Credit score is the number one factor for obtaining a small business loan. It’s the first thing most financial institutions look at when determining approval. Other factors, like annual revenue and time in business, are also very important but won’t play as big of a role as personal credit score. Without excellent credit, it is nearly impossible to be approved for a high borrowing amount accompanied by convenient terms and a low interest rate.
Luckily, achieving and maintaining an excellent personal credit score isn’t difficult at all. In this guide, we’ll go over the best practices for improving personal credit, which activities affect personal credit, and the relationship between personal credit score and business credit score.
The highest possible personal credit score is 850. As astronomical as that number may seem, it is entirely attainable if you adhere to just a few basic principles. But depending on your needs, your credit score might not have to be anywhere near 850. In fact, you may be able to obtain the right business loan for you with just a “good” credit score.
Still, there’s no downside to trying to get your credit score as close to perfect as possible. Before explaining how to do that, let’s clarify what a personal credit score actually represents:
Most small business owners have numerous credit scores, such as their VantageScore and business credit score.
But when it comes to small business loan requirements, financial institutions are referring to your personal credit score. By definition, a personal credit score is a numerical representation of your ability to repay debt. Credit cards, mortgages, student loans, and business loans are examples of debts that make up your personal credit score.
At first, it doesn’t seem fair for institutions to put so much worth into an applicant’s personal credit score. After all, you are applying for a business loan, not a personal loan. But small business owners are in charge of their business’s finances. You could even argue that much like the aforementioned examples of debt, a small business is just another personal financial venture.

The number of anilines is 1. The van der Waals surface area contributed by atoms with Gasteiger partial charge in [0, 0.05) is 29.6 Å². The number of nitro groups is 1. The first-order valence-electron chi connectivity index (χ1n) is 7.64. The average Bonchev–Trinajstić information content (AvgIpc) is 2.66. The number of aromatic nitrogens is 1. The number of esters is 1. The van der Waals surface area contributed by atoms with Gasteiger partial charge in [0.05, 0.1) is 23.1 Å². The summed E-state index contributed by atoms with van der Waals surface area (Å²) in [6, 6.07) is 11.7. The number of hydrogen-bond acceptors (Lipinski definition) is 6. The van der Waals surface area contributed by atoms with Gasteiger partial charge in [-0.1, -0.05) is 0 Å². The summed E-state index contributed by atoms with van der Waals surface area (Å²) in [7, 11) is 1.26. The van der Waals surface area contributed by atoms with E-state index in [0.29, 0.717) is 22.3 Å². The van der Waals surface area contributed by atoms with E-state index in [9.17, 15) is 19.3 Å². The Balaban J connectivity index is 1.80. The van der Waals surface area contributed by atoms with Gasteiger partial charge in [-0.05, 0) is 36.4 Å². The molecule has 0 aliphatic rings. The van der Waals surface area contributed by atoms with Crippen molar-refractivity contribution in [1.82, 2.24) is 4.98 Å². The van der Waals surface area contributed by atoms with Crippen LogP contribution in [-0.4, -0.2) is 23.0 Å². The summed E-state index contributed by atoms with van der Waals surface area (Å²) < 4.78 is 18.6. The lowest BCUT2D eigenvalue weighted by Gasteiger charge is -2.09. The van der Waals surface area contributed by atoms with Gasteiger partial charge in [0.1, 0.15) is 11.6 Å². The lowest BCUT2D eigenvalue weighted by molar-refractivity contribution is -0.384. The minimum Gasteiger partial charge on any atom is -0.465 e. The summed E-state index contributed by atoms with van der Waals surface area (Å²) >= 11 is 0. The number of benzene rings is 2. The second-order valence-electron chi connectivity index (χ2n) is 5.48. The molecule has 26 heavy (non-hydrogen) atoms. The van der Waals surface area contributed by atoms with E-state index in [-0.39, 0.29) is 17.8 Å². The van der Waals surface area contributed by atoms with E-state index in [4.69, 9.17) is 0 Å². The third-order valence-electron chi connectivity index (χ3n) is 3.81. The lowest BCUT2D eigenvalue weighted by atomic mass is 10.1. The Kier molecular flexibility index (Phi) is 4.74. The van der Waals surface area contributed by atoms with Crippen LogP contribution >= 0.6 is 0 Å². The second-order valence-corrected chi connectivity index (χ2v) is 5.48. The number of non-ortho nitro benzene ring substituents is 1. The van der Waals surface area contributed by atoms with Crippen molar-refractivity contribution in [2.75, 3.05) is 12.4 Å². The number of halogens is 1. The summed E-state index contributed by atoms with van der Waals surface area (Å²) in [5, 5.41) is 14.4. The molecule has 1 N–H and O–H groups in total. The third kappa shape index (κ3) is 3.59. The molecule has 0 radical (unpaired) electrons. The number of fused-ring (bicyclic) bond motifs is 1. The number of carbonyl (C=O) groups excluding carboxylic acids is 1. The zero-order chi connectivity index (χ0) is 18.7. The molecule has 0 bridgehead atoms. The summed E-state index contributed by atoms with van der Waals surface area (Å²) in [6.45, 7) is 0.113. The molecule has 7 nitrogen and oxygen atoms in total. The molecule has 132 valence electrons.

Based on that logic, an applicant’s track record with personal debts is indeed an accurate indicator of how he or she will handle a small business loan. Small business owners are not like the stereotypical scientist or artist: They aren’t amazing at their jobs yet a total mess in other aspects of their lives. A small business owner who can’t manage credit card debt will probably have the same luck with business loan payments.
Every institution has its own requirements and underwriting process. Some institutions frequently work with borrowers with poor or little credit history. Their highest borrowing amounts and most advantageous terms, however, are only available for borrowers with good credit at the very least.
Financial institutions take a risk every time they approve a business loan: not being paid back on time. The business owner, on the contrary, is dealing with several risks. Will the investment produce the desired returns? Will the repayments impact cash flow?
But most institutions do not care about these other risks. Being paid back on time is their only concern. The business owner is responsible for making those payments. So, in order to gauge the likelihood of the business owner making timely payments, the institution assesses the applicant’s current track record with this responsibility.